Economics – The Religion that Lost its Lustre

Pity the experts. Economists in particular feel they’re getting a bad rap in this new age of populism. After decades during which they were treated like sages, dispensing advice like pearls while every politician worth his salt competed for their endorsement, they now find themselves blamed for everything from the Great Stagnation to the purported destruction of America. United in their warnings that voting for Brexit or Donald Trump will bring economic Armageddon, they’ve watched stunned as millions gleefully ignore their advice.

So they go back to their carrels, reassuring themselves with Galileo-like ‘still it moves’ confidence that they will be vindicated in the end. ‘You can’t just change the laws of economics,’ a colleague of mine once said, ‘any more than you can vote down the law of gravity.’

Well, actually, you can. The big failure of economics has been the hubris that it is a science in the first place. Economists will remind you that they, alone among social scientists, get a Nobel Prize for ‘economic science.’ So what? The Nobel Prize in economics only exists because the economists created it, and it’s a science only because – no prizes for this one — the economists called it a science.

As a new book by Avner Offer and Gabriel Söderberg argues, back in the 1960s, the Bank of Sweden was trying to wrest its independence from the government. As any good social democratic government then did, the politicians maintained that elected representatives should decide monetary policy. The Bank of Sweden, however, insisted it was a science best left to the experts. To then burnish its expert credentials, the Bank asked the Nobel Foundation if they could use its name to endow a prize in what they called ‘economic science.’ But it is a Nobel in name only since it is awarded separately from the Foundation’s prestigious prizes.

In reality, economics is wholly unlike any other science that exists. In fact, when you peer beneath the hood, you’ll see that it hardly resembles science at all. For starters, it rests on a set of premises about the world not as it is, but as we – or at least, the economists — would like it to be. Just as any religious service begins with a profession of faith, economists begin their inquiries with certain core convictions about human nature. Among other things, they believe that we humans are self-interested, rational, essentially individualistic, and prefer more money to less. These articles of faith are taken as self-evident. As the economist Lionel Robbins wrote in a seminal essay, they resulted from ‘deduction from simple assumptions reflecting very elementary facts of general experience,’ and as such were ‘as universal as the laws of mathematics or mechanics, and as little capable of “suspension.’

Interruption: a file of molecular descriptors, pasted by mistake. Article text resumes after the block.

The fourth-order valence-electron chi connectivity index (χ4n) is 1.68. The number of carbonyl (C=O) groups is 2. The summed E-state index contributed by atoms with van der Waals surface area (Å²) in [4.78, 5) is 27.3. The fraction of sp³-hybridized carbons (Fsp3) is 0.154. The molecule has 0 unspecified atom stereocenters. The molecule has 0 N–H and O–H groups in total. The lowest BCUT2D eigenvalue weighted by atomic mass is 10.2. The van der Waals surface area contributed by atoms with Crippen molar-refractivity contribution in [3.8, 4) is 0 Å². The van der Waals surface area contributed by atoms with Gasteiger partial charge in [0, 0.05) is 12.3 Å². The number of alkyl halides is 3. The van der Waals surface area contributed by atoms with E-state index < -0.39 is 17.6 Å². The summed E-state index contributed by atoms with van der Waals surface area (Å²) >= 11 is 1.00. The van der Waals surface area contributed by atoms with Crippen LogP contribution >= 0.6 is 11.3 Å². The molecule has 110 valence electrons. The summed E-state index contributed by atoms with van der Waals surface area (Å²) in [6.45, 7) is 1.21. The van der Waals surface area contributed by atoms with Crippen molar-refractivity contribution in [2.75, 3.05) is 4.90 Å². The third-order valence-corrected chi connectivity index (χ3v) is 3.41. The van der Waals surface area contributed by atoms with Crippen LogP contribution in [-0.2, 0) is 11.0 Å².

Now, deducing laws from a priori premises is a time-honoured method. But that, the technique of medieval Scholasticism, is exactly what Galileo argued against. Modern scientists usually insist on testing assumptions empirically before proceeding further with them. Economists take their for granted. But on the few occasions when the articles of economic faith have been subjected to empirical examination (usually not by economists), they have been found to be wanting, or at best terribly nuanced and complicated.

Nevertheless, just as saying ‘Jesus is the son of God’ or ‘Mohammad is God’s prophet’ can affect the entire way you lead your life, so too can believing in the articles of economics determine the way you live and behave. Research has found that people who study economics tend, over time, to become more self-oriented in their behaviour. In other words, by changing our beliefs, we can create a society in the image of economics.

That, As I write in my upcoming book Twilight of the Money Gods (Simon & Schuster 2017), is the whole purpose of economics. From its foundation as a discipline, economics aimed to make the world a better place. So we can’t fault economists for trying to make us behave in a way they believe will improve our well-being. Persuaded that we are selfish and want to grow richer, they recommend social and political changes that will help us reach those goals. They are, in that respect, true idealists.

But that still doesn’t make what they do a science. Compare economics to physics, not only because physics is often considered the scientific ideal – the true science — but also because most economists model their discipline on physics. Physicists strive only to understand nature. They, however, can’t change it. Getting us to all stop believing in gravity won’t stop gravity. But if, say, we all stop believing house prices will rise, then lo and behold they will stop rising (since people will no longer see them as a good investment, and will stop buying them). Economics thus differs from science in that it goes beyond merely trying to discover the laws of nature, to actually making them.

People in Western societies often say they live in a post-religious time. Actually, we’re as religious as ever. It’s just that economists have been our priests – and we are losing our faith.



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